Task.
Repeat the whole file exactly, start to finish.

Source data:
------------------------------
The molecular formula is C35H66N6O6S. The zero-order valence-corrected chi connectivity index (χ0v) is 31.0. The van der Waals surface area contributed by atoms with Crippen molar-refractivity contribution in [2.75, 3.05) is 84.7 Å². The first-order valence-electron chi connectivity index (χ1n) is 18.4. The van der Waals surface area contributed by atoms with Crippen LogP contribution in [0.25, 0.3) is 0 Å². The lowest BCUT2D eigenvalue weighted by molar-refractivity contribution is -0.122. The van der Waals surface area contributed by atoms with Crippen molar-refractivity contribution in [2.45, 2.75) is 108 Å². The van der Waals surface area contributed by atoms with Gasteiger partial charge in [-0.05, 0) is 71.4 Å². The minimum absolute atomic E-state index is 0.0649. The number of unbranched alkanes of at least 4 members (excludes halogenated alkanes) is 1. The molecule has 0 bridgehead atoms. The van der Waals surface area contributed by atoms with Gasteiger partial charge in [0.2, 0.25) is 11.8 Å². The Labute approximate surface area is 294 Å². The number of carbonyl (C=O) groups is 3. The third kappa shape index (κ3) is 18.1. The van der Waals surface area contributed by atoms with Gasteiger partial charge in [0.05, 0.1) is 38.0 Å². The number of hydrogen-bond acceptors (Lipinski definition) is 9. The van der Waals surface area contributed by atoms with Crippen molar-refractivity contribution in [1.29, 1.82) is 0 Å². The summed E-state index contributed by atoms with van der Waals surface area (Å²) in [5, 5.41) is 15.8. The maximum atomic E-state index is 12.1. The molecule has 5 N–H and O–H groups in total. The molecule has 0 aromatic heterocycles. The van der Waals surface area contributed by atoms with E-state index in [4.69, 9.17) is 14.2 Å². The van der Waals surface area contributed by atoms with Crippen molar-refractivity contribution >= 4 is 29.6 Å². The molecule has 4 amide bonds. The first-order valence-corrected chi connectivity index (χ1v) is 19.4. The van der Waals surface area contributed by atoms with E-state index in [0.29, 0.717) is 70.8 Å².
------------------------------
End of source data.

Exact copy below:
The molecular formula is C35H66N6O6S. The zero-order valence-corrected chi connectivity index (χ0v) is 31.0. The van der Waals surface area contributed by atoms with Crippen molar-refractivity contribution in [2.75, 3.05) is 84.7 Å². The first-order valence-electron chi connectivity index (χ1n) is 18.4. The van der Waals surface area contributed by atoms with Crippen LogP contribution in [0.25, 0.3) is 0 Å². The lowest BCUT2D eigenvalue weighted by molar-refractivity contribution is -0.122. The van der Waals surface area contributed by atoms with Crippen molar-refractivity contribution in [2.45, 2.75) is 108 Å². The van der Waals surface area contributed by atoms with Gasteiger partial charge in [-0.05, 0) is 71.4 Å². The minimum absolute atomic E-state index is 0.0649. The number of unbranched alkanes of at least 4 members (excludes halogenated alkanes) is 1. The molecule has 0 bridgehead atoms. The van der Waals surface area contributed by atoms with Gasteiger partial charge in [0.2, 0.25) is 11.8 Å². The Labute approximate surface area is 294 Å². The number of carbonyl (C=O) groups is 3. The third kappa shape index (κ3) is 18.1. The van der Waals surface area contributed by atoms with Gasteiger partial charge in [0.05, 0.1) is 38.0 Å². The number of hydrogen-bond acceptors (Lipinski definition) is 9. The van der Waals surface area contributed by atoms with Crippen molar-refractivity contribution in [1.29, 1.82) is 0 Å². The summed E-state index contributed by atoms with van der Waals surface area (Å²) in [5, 5.41) is 15.8. The maximum atomic E-state index is 12.1. The molecule has 5 N–H and O–H groups in total. The molecule has 0 aromatic heterocycles. The van der Waals surface area contributed by atoms with E-state index in [4.69, 9.17) is 14.2 Å². The van der Waals surface area contributed by atoms with Crippen molar-refractivity contribution >= 4 is 29.6 Å². The molecule has 4 amide bonds. The first-order valence-corrected chi connectivity index (χ1v) is 19.4. The van der Waals surface area contributed by atoms with E-state index in [0.29, 0.717) is 70.8 Å².